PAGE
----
Dear Black Bag Confidential Reader,
The current situation for many communities devastated by hurricanes Harvey, Irma and Maria is tragically ironic.
Taps have run dry… Store shelves have been emptied… Aid cannot come fast enough…
And all the while people are surrounded by water they cannot drink.
The circumstances are growing more dire by the day. But no matter how desperate people become, drinking floodwater is NOT an option.
Today, we’ll discuss why you can’t drink floodwater, plus a few solutions you can implement if you absolutely have to — including a critical piece of gear you must own.
Let’s get started…
The Water’s Not Fine
There are several issues with floodwater that make it undrinkable. The primary offender is raw sewage. As the sewage system becomes overwhelmed, waste enters the floodwaters, bringing all kinds of diseases and bacteria with it.
Another danger comes from chemical contamination. Gas from flooded tanks and ruptured fuel lines, household chemicals, pesticides and mining or construction chemicals from damaged plants can all find their way into floodwaters.
Any of these contaminants would be enough to make you sick, but the combination is downright deadly. Drinking floodwater directly or eating anything that’s been tainted by it can cause diarrheal disease. This in conjunction with the general scarcity of drinkable water means severe dehydration is inevitable.
It’s also extremely dangerous if an open wound is exposed to floodwater. Try to avoid contact completely if at all possible. Otherwise, cover any cuts, scrapes or rashes with waterproof bandages and be sure to clean them well and often.
Can Floodwater Be Treated?
If the diseases inherent to ingesting sewage were the only problem, heat or chemical purification would be sufficient. This would effectively kill the harmful bacteria that cause these diseases — bacteria such as Vibrio cholerae, which causes cholera, and Salmonella typhi, which causes typhoid fever.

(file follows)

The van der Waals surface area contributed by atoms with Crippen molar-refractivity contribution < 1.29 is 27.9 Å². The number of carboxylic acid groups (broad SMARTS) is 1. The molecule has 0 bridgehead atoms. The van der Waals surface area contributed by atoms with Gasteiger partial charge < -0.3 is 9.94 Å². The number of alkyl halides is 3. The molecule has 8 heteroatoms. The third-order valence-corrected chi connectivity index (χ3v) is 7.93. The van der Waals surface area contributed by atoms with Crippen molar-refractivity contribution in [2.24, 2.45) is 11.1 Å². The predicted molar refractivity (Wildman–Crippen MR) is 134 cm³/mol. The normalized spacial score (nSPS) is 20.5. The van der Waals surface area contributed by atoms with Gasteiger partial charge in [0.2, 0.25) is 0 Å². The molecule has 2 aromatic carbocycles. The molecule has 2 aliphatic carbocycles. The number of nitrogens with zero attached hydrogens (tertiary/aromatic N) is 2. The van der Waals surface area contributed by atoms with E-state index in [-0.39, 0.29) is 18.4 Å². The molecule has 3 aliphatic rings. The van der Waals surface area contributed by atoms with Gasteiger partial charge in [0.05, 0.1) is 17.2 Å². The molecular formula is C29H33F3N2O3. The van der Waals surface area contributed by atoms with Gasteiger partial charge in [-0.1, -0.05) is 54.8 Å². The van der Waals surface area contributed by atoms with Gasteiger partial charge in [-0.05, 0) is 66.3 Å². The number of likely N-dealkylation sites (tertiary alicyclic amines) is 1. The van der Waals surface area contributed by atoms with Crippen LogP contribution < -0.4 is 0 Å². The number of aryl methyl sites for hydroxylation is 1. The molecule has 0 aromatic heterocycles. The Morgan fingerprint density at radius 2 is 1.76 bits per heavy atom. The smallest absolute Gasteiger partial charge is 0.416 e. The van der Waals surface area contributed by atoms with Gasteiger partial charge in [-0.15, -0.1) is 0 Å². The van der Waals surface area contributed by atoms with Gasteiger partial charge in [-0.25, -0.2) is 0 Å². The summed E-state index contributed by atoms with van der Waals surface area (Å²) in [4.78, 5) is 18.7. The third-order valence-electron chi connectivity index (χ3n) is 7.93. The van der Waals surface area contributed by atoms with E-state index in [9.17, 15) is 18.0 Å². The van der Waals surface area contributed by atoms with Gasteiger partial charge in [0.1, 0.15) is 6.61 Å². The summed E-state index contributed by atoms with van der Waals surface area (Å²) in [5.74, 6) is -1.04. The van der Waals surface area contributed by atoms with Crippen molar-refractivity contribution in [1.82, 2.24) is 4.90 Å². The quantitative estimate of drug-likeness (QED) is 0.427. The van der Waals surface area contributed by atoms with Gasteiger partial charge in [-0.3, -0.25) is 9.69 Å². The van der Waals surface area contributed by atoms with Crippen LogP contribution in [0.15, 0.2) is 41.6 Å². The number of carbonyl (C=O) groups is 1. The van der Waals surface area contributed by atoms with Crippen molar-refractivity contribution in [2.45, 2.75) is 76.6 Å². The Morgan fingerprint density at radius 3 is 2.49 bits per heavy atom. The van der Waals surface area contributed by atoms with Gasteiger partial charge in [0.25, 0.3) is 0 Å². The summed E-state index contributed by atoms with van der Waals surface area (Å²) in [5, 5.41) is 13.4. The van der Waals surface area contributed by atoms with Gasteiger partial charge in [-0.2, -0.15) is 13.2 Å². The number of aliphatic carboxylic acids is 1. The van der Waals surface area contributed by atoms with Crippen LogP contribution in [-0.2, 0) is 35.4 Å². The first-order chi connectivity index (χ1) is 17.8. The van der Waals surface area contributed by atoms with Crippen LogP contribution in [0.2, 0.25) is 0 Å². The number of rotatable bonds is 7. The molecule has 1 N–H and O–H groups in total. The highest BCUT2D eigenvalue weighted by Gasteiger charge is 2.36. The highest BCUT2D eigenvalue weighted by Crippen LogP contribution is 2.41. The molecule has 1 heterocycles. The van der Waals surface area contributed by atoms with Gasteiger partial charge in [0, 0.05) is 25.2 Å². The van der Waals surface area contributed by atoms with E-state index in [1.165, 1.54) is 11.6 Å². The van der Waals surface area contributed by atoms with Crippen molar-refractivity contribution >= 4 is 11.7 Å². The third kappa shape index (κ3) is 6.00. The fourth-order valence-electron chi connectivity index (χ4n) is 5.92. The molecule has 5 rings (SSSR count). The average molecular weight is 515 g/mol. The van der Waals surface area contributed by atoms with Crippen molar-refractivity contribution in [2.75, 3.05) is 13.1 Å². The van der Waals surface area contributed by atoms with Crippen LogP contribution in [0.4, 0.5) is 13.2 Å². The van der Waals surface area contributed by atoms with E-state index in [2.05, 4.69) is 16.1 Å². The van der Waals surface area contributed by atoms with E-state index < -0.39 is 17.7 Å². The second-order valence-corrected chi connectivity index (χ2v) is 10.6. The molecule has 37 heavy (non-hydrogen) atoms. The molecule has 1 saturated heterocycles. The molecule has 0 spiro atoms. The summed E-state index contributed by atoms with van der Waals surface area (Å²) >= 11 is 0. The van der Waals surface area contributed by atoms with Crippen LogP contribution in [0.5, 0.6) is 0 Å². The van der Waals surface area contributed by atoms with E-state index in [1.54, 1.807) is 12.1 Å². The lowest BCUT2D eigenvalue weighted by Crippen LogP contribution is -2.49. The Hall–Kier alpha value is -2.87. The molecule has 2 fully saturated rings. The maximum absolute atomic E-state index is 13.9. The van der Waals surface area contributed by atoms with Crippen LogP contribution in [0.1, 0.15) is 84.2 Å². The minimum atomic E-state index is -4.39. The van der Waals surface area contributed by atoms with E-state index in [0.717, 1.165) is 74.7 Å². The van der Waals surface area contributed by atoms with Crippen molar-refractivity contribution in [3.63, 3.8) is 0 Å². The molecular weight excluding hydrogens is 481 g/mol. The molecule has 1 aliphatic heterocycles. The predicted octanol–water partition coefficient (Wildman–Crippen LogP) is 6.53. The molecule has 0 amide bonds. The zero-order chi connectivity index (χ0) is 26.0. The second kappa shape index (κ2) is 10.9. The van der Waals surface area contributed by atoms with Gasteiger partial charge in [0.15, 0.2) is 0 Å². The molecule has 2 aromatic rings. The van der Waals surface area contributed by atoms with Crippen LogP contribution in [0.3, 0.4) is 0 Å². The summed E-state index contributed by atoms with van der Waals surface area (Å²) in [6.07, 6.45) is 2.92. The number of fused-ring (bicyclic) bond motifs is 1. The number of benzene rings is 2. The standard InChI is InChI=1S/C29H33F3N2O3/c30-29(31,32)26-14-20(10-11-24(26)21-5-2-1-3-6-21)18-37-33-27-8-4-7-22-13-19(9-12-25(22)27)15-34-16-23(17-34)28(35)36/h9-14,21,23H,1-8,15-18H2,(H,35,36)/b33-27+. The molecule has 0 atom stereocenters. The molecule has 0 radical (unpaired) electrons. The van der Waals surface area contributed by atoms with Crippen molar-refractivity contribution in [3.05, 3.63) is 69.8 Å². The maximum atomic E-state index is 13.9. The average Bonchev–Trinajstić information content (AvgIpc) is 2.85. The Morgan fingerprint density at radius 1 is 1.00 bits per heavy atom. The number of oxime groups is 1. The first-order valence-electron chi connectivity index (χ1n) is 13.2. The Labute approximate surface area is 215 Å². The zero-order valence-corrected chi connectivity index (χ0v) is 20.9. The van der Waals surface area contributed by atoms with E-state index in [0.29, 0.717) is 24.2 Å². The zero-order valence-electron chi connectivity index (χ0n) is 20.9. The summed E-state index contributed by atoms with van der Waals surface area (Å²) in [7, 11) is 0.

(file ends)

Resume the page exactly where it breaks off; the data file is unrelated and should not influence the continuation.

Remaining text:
Unfortunately, neither heat nor chemical treatments will make floodwaters safe to drink because the man-made chemicals in these waters will become more deadly if treated with heat or more chemicals.
Heating the water causes evaporation, which will increase the ratio of contaminants to water, making each sip even more dangerous. Worse yet, mixing chemicals like bleach with your water may create unexpected chemical reactions that further pollute the water you’re trying to purify.
(Bleach is a good option for freshwater sources that may contain bacteria or viruses. However, when dealing with potential chemical threats, it doesn’t make sense to add more chemicals.)
There Are Some Solutions…
One option is to create a still — an apparatus used to distill water by first heating and then cooling it and collecting the condensed vapor. There are many types of stills, from underground stills that extract the moisture from the soil and air to stovetop stills that capture the vapor from boiling water.
Obviously, an underground still simply isn’t going to work in a flooded environment. A stovetop still may work, however.
Simply place a coffee mug (or something similar to catch the condensed, drinkable water) inside a pot of contaminated water. Turn the lid for the pot upside down and bring the water to a heavy steam or light boil. The water will evaporate and condense on the lid. The condensation will then run down the curvature of the lid and drip into the cup in the center of the pot.
Keep in mind: There may be some chemicals in the water that have a similar boiling point to water that will remain in your clean water even when using this method.
Propanol, for example, has a boiling temperature of 207 F, just short of water’s boiling point at 212 F. To avoid this, you can simply take the extra step of bringing the water to a boil before placing the inverted lid on the pot.
While this method will clean the water, it’s not ideal. It assumes you have some way to heat the water. This means a working stove, a pot with a lid and a mug. It is also a very slow method for purifying water.
I’ll Drink to That
The best solution is to have a great water filter — like the SurvFilter. Most high-quality water filters will take care of bacteria, viruses and chemicals. The SurvFilter is a nanotech filter that filters out 99.99% of viruses and chemicals. It also works on the spot. No need to wait for water to boil or naturally evaporate.
Even today, nearly three weeks after Hurricane Irma, many residents of Florida are still under a boil water notice. You can check FloridaHealth.gov for details on your particular area.
Citizens in Puerto Rico are much worse off — they lack the means and the materials to boil water — and many people are opting to collect water from natural springs and hoping for the best.
This is when a SurvFilter could literally be a lifesaver. It’s a valuable piece of survival gear you need to own. Click here to get one for your family now.